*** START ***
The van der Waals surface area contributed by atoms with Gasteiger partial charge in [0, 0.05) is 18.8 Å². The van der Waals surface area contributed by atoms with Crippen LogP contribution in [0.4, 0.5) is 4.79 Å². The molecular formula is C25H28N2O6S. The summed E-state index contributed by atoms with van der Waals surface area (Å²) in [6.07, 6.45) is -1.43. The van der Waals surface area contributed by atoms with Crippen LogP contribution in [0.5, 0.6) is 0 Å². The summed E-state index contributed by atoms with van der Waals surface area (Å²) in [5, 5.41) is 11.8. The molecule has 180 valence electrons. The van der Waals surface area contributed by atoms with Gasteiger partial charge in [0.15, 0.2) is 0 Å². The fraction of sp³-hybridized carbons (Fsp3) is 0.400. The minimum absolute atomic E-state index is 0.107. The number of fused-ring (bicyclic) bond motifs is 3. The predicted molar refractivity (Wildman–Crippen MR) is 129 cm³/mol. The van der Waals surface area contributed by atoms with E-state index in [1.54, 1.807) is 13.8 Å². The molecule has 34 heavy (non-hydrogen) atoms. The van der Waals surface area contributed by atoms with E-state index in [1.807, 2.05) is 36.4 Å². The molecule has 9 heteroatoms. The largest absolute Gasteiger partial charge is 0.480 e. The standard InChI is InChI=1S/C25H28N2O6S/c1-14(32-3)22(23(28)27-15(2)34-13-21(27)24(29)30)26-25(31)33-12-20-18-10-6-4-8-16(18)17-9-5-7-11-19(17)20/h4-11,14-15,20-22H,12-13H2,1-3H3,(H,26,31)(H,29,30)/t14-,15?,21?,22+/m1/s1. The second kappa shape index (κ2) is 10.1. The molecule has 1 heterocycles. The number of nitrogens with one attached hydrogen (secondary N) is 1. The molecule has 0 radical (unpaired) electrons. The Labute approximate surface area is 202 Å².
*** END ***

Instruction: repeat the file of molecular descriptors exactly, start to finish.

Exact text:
The van der Waals surface area contributed by atoms with Gasteiger partial charge in [0, 0.05) is 18.8 Å². The van der Waals surface area contributed by atoms with Crippen LogP contribution in [0.4, 0.5) is 4.79 Å². The molecular formula is C25H28N2O6S. The summed E-state index contributed by atoms with van der Waals surface area (Å²) in [6.07, 6.45) is -1.43. The van der Waals surface area contributed by atoms with Crippen LogP contribution in [0.5, 0.6) is 0 Å². The summed E-state index contributed by atoms with van der Waals surface area (Å²) in [5, 5.41) is 11.8. The molecule has 180 valence electrons. The van der Waals surface area contributed by atoms with Gasteiger partial charge in [0.15, 0.2) is 0 Å². The fraction of sp³-hybridized carbons (Fsp3) is 0.400. The minimum absolute atomic E-state index is 0.107. The number of fused-ring (bicyclic) bond motifs is 3. The predicted molar refractivity (Wildman–Crippen MR) is 129 cm³/mol. The van der Waals surface area contributed by atoms with E-state index in [1.54, 1.807) is 13.8 Å². The molecule has 34 heavy (non-hydrogen) atoms. The van der Waals surface area contributed by atoms with E-state index in [1.807, 2.05) is 36.4 Å². The molecule has 9 heteroatoms. The largest absolute Gasteiger partial charge is 0.480 e. The standard InChI is InChI=1S/C25H28N2O6S/c1-14(32-3)22(23(28)27-15(2)34-13-21(27)24(29)30)26-25(31)33-12-20-18-10-6-4-8-16(18)17-9-5-7-11-19(17)20/h4-11,14-15,20-22H,12-13H2,1-3H3,(H,26,31)(H,29,30)/t14-,15?,21?,22+/m1/s1. The second kappa shape index (κ2) is 10.1. The molecule has 1 heterocycles. The number of nitrogens with one attached hydrogen (secondary N) is 1. The molecule has 0 radical (unpaired) electrons. The Labute approximate surface area is 202 Å².